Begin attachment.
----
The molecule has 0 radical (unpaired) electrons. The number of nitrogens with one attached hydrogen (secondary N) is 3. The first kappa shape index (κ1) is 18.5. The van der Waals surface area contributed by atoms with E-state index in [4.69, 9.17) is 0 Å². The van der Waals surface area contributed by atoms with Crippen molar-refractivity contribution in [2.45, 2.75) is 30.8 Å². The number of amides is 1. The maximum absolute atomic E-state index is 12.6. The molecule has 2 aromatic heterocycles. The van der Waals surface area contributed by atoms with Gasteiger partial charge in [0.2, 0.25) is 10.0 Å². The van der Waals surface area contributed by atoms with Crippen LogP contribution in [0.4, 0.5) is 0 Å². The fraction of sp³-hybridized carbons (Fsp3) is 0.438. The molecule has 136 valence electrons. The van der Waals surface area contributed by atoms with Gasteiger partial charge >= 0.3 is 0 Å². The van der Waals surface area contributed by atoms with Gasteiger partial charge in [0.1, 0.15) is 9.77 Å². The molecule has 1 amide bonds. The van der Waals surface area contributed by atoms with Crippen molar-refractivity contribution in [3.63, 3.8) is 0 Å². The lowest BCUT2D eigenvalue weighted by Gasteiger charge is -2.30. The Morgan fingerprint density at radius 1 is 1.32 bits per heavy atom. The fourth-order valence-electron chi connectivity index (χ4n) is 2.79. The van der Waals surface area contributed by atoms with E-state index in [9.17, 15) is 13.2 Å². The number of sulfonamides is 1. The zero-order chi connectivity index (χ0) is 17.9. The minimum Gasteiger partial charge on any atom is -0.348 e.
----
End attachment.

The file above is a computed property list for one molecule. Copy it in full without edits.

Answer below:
The molecule has 0 radical (unpaired) electrons. The number of nitrogens with one attached hydrogen (secondary N) is 3. The first kappa shape index (κ1) is 18.5. The van der Waals surface area contributed by atoms with E-state index in [4.69, 9.17) is 0 Å². The van der Waals surface area contributed by atoms with Crippen molar-refractivity contribution in [2.45, 2.75) is 30.8 Å². The number of amides is 1. The maximum absolute atomic E-state index is 12.6. The molecule has 2 aromatic heterocycles. The van der Waals surface area contributed by atoms with Gasteiger partial charge in [0.2, 0.25) is 10.0 Å². The van der Waals surface area contributed by atoms with Crippen LogP contribution in [0.4, 0.5) is 0 Å². The fraction of sp³-hybridized carbons (Fsp3) is 0.438. The molecule has 136 valence electrons. The van der Waals surface area contributed by atoms with Gasteiger partial charge >= 0.3 is 0 Å². The van der Waals surface area contributed by atoms with Gasteiger partial charge in [0.1, 0.15) is 9.77 Å². The molecule has 1 amide bonds. The van der Waals surface area contributed by atoms with Crippen molar-refractivity contribution in [3.63, 3.8) is 0 Å². The lowest BCUT2D eigenvalue weighted by Gasteiger charge is -2.30. The Morgan fingerprint density at radius 1 is 1.32 bits per heavy atom. The fourth-order valence-electron chi connectivity index (χ4n) is 2.79. The van der Waals surface area contributed by atoms with E-state index in [9.17, 15) is 13.2 Å². The number of sulfonamides is 1. The zero-order chi connectivity index (χ0) is 17.9. The minimum Gasteiger partial charge on any atom is -0.348 e.